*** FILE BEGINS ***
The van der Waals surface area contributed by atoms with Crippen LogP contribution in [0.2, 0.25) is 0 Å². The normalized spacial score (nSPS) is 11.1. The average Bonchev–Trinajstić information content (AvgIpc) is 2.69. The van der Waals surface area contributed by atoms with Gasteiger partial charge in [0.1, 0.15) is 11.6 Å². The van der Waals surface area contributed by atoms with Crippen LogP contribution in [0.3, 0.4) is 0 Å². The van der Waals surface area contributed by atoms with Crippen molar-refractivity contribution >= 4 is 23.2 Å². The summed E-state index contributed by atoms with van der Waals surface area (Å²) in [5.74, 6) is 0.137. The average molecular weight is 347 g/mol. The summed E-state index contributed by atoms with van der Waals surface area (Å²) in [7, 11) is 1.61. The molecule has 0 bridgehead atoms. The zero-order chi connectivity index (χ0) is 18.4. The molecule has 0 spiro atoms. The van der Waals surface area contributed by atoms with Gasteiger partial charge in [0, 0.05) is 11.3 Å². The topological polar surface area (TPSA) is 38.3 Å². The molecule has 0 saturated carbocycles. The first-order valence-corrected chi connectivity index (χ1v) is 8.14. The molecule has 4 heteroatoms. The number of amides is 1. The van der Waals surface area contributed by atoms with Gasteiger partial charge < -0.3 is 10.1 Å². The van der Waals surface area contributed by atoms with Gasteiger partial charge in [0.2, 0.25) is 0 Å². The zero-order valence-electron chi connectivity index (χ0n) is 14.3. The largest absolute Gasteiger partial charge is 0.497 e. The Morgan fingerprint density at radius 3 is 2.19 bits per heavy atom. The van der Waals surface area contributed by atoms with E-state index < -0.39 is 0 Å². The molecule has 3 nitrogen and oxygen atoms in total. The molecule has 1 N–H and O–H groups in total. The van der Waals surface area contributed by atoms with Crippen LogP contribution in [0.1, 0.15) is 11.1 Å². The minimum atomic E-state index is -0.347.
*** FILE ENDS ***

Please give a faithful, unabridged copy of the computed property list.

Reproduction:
The van der Waals surface area contributed by atoms with Crippen LogP contribution in [0.2, 0.25) is 0 Å². The normalized spacial score (nSPS) is 11.1. The average Bonchev–Trinajstić information content (AvgIpc) is 2.69. The van der Waals surface area contributed by atoms with Gasteiger partial charge in [0.1, 0.15) is 11.6 Å². The van der Waals surface area contributed by atoms with Crippen LogP contribution in [0.3, 0.4) is 0 Å². The van der Waals surface area contributed by atoms with Crippen molar-refractivity contribution >= 4 is 23.2 Å². The summed E-state index contributed by atoms with van der Waals surface area (Å²) in [5.74, 6) is 0.137. The average molecular weight is 347 g/mol. The summed E-state index contributed by atoms with van der Waals surface area (Å²) in [7, 11) is 1.61. The molecule has 0 bridgehead atoms. The zero-order chi connectivity index (χ0) is 18.4. The molecule has 0 spiro atoms. The van der Waals surface area contributed by atoms with Gasteiger partial charge in [0, 0.05) is 11.3 Å². The topological polar surface area (TPSA) is 38.3 Å². The molecule has 0 saturated carbocycles. The first-order valence-corrected chi connectivity index (χ1v) is 8.14. The molecule has 4 heteroatoms. The number of amides is 1. The van der Waals surface area contributed by atoms with Gasteiger partial charge < -0.3 is 10.1 Å². The van der Waals surface area contributed by atoms with Gasteiger partial charge in [0.2, 0.25) is 0 Å². The zero-order valence-electron chi connectivity index (χ0n) is 14.3. The largest absolute Gasteiger partial charge is 0.497 e. The Morgan fingerprint density at radius 3 is 2.19 bits per heavy atom. The van der Waals surface area contributed by atoms with E-state index < -0.39 is 0 Å². The molecule has 3 nitrogen and oxygen atoms in total. The molecule has 1 N–H and O–H groups in total. The van der Waals surface area contributed by atoms with Crippen LogP contribution in [0.1, 0.15) is 11.1 Å². The minimum atomic E-state index is -0.347.